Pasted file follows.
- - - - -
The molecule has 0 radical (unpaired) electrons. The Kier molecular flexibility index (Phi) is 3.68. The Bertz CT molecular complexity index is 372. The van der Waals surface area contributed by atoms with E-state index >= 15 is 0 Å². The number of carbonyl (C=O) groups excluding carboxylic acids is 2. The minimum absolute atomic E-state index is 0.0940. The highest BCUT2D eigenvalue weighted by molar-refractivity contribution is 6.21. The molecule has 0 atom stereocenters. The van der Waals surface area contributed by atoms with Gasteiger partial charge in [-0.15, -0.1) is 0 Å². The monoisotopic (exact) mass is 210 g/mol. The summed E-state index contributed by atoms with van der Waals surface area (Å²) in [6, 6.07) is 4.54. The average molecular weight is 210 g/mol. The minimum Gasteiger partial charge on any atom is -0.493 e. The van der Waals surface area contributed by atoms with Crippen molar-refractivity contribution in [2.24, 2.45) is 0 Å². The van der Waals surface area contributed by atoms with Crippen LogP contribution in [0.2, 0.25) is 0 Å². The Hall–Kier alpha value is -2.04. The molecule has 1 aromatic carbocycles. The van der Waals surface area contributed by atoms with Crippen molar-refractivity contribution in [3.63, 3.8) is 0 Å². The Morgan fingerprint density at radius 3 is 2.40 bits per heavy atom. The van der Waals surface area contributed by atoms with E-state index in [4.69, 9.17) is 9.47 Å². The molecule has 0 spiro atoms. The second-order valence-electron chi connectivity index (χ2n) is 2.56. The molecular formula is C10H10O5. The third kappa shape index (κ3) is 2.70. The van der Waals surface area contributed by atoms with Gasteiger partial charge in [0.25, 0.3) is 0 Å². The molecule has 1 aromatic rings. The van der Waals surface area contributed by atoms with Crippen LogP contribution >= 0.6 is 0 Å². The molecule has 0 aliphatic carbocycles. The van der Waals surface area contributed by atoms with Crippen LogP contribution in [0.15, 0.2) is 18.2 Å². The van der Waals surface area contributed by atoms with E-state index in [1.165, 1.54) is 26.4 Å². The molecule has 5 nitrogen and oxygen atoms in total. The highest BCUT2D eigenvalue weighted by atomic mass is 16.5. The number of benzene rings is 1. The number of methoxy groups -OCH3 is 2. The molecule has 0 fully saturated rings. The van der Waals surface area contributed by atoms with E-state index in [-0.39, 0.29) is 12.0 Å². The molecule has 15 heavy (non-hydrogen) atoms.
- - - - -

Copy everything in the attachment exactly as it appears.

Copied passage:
The molecule has 0 radical (unpaired) electrons. The Kier molecular flexibility index (Phi) is 3.68. The Bertz CT molecular complexity index is 372. The van der Waals surface area contributed by atoms with E-state index >= 15 is 0 Å². The number of carbonyl (C=O) groups excluding carboxylic acids is 2. The minimum absolute atomic E-state index is 0.0940. The highest BCUT2D eigenvalue weighted by molar-refractivity contribution is 6.21. The molecule has 0 atom stereocenters. The van der Waals surface area contributed by atoms with Gasteiger partial charge in [-0.15, -0.1) is 0 Å². The monoisotopic (exact) mass is 210 g/mol. The summed E-state index contributed by atoms with van der Waals surface area (Å²) in [6, 6.07) is 4.54. The average molecular weight is 210 g/mol. The minimum Gasteiger partial charge on any atom is -0.493 e. The van der Waals surface area contributed by atoms with Crippen molar-refractivity contribution in [2.24, 2.45) is 0 Å². The van der Waals surface area contributed by atoms with Crippen LogP contribution in [0.2, 0.25) is 0 Å². The Hall–Kier alpha value is -2.04. The molecule has 1 aromatic carbocycles. The van der Waals surface area contributed by atoms with Crippen molar-refractivity contribution in [3.63, 3.8) is 0 Å². The Morgan fingerprint density at radius 3 is 2.40 bits per heavy atom. The van der Waals surface area contributed by atoms with E-state index in [4.69, 9.17) is 9.47 Å². The molecule has 0 spiro atoms. The second-order valence-electron chi connectivity index (χ2n) is 2.56. The molecular formula is C10H10O5. The third kappa shape index (κ3) is 2.70. The van der Waals surface area contributed by atoms with Gasteiger partial charge in [0.25, 0.3) is 0 Å². The molecule has 1 aromatic rings. The van der Waals surface area contributed by atoms with Crippen LogP contribution >= 0.6 is 0 Å². The molecule has 0 aliphatic carbocycles. The van der Waals surface area contributed by atoms with Crippen LogP contribution in [0.15, 0.2) is 18.2 Å². The van der Waals surface area contributed by atoms with E-state index in [1.165, 1.54) is 26.4 Å². The molecule has 5 nitrogen and oxygen atoms in total. The highest BCUT2D eigenvalue weighted by atomic mass is 16.5. The number of benzene rings is 1. The number of methoxy groups -OCH3 is 2. The molecule has 0 fully saturated rings. The van der Waals surface area contributed by atoms with E-state index in [-0.39, 0.29) is 12.0 Å². The molecule has 15 heavy (non-hydrogen) atoms.